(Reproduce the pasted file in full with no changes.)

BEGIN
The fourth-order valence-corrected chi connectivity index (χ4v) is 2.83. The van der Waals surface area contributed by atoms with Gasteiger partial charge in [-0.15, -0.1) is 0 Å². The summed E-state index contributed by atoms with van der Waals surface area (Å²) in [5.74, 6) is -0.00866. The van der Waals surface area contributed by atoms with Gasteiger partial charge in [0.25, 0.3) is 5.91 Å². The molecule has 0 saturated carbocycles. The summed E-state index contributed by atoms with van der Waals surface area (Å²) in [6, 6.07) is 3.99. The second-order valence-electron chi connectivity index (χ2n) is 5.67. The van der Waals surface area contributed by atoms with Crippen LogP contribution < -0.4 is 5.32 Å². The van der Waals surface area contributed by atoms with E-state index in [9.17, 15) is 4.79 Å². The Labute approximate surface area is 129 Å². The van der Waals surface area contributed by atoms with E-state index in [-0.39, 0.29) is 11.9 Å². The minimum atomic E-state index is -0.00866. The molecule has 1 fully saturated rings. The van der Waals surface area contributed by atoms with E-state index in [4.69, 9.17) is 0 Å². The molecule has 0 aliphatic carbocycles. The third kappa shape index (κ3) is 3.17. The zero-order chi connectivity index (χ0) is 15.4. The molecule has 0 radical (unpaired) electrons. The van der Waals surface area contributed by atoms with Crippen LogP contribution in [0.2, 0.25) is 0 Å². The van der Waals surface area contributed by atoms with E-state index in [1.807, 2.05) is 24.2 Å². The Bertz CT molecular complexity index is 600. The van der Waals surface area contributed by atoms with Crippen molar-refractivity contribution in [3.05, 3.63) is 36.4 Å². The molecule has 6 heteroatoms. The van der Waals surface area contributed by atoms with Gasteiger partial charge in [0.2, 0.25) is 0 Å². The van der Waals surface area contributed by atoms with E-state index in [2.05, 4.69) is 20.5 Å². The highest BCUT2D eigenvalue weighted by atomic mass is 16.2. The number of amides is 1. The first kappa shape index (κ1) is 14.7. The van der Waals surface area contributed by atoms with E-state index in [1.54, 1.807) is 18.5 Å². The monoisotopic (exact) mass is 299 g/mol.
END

The fourth-order valence-corrected chi connectivity index (χ4v) is 2.83. The van der Waals surface area contributed by atoms with Gasteiger partial charge in [-0.15, -0.1) is 0 Å². The summed E-state index contributed by atoms with van der Waals surface area (Å²) in [5.74, 6) is -0.00866. The van der Waals surface area contributed by atoms with Gasteiger partial charge in [0.25, 0.3) is 5.91 Å². The molecule has 0 saturated carbocycles. The summed E-state index contributed by atoms with van der Waals surface area (Å²) in [6, 6.07) is 3.99. The second-order valence-electron chi connectivity index (χ2n) is 5.67. The van der Waals surface area contributed by atoms with Crippen LogP contribution < -0.4 is 5.32 Å². The van der Waals surface area contributed by atoms with E-state index in [9.17, 15) is 4.79 Å². The Labute approximate surface area is 129 Å². The van der Waals surface area contributed by atoms with E-state index in [-0.39, 0.29) is 11.9 Å². The minimum atomic E-state index is -0.00866. The molecule has 1 fully saturated rings. The van der Waals surface area contributed by atoms with E-state index in [4.69, 9.17) is 0 Å². The molecule has 0 aliphatic carbocycles. The third kappa shape index (κ3) is 3.17. The zero-order chi connectivity index (χ0) is 15.4. The molecule has 0 radical (unpaired) electrons. The van der Waals surface area contributed by atoms with Crippen LogP contribution in [0.2, 0.25) is 0 Å². The van der Waals surface area contributed by atoms with E-state index in [1.807, 2.05) is 24.2 Å². The Bertz CT molecular complexity index is 600. The van der Waals surface area contributed by atoms with Crippen molar-refractivity contribution in [3.05, 3.63) is 36.4 Å². The molecule has 6 heteroatoms. The van der Waals surface area contributed by atoms with Gasteiger partial charge in [0.2, 0.25) is 0 Å². The van der Waals surface area contributed by atoms with E-state index in [2.05, 4.69) is 20.5 Å². The highest BCUT2D eigenvalue weighted by atomic mass is 16.2. The number of amides is 1. The first kappa shape index (κ1) is 14.7. The van der Waals surface area contributed by atoms with E-state index in [1.54, 1.807) is 18.5 Å². The monoisotopic (exact) mass is 299 g/mol.